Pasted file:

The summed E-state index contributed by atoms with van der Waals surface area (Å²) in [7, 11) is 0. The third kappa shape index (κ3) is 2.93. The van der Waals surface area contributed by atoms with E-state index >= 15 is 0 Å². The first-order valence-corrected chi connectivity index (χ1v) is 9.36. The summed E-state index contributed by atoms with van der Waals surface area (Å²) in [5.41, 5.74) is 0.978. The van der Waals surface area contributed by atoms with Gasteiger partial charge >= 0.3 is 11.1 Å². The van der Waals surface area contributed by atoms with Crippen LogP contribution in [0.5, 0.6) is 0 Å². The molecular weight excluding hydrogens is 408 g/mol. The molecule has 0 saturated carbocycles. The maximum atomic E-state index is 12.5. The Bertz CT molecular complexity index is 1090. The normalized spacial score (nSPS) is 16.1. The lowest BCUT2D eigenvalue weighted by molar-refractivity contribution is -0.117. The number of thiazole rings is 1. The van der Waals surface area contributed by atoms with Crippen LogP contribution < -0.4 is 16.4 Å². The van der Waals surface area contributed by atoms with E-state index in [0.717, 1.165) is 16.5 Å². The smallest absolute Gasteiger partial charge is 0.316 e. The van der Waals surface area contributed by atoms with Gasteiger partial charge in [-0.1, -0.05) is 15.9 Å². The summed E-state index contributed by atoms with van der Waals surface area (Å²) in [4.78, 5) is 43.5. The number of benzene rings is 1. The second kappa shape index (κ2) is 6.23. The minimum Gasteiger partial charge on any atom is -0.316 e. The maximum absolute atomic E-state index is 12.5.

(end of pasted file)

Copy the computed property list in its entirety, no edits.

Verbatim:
The summed E-state index contributed by atoms with van der Waals surface area (Å²) in [7, 11) is 0. The third kappa shape index (κ3) is 2.93. The van der Waals surface area contributed by atoms with E-state index >= 15 is 0 Å². The first-order valence-corrected chi connectivity index (χ1v) is 9.36. The summed E-state index contributed by atoms with van der Waals surface area (Å²) in [5.41, 5.74) is 0.978. The van der Waals surface area contributed by atoms with Gasteiger partial charge >= 0.3 is 11.1 Å². The van der Waals surface area contributed by atoms with Crippen LogP contribution in [0.5, 0.6) is 0 Å². The molecular weight excluding hydrogens is 408 g/mol. The molecule has 0 saturated carbocycles. The maximum atomic E-state index is 12.5. The Bertz CT molecular complexity index is 1090. The normalized spacial score (nSPS) is 16.1. The lowest BCUT2D eigenvalue weighted by molar-refractivity contribution is -0.117. The number of thiazole rings is 1. The van der Waals surface area contributed by atoms with Crippen LogP contribution < -0.4 is 16.4 Å². The van der Waals surface area contributed by atoms with E-state index in [0.717, 1.165) is 16.5 Å². The smallest absolute Gasteiger partial charge is 0.316 e. The van der Waals surface area contributed by atoms with Gasteiger partial charge in [-0.1, -0.05) is 15.9 Å². The summed E-state index contributed by atoms with van der Waals surface area (Å²) in [4.78, 5) is 43.5. The number of benzene rings is 1. The second kappa shape index (κ2) is 6.23. The minimum Gasteiger partial charge on any atom is -0.316 e. The maximum absolute atomic E-state index is 12.5.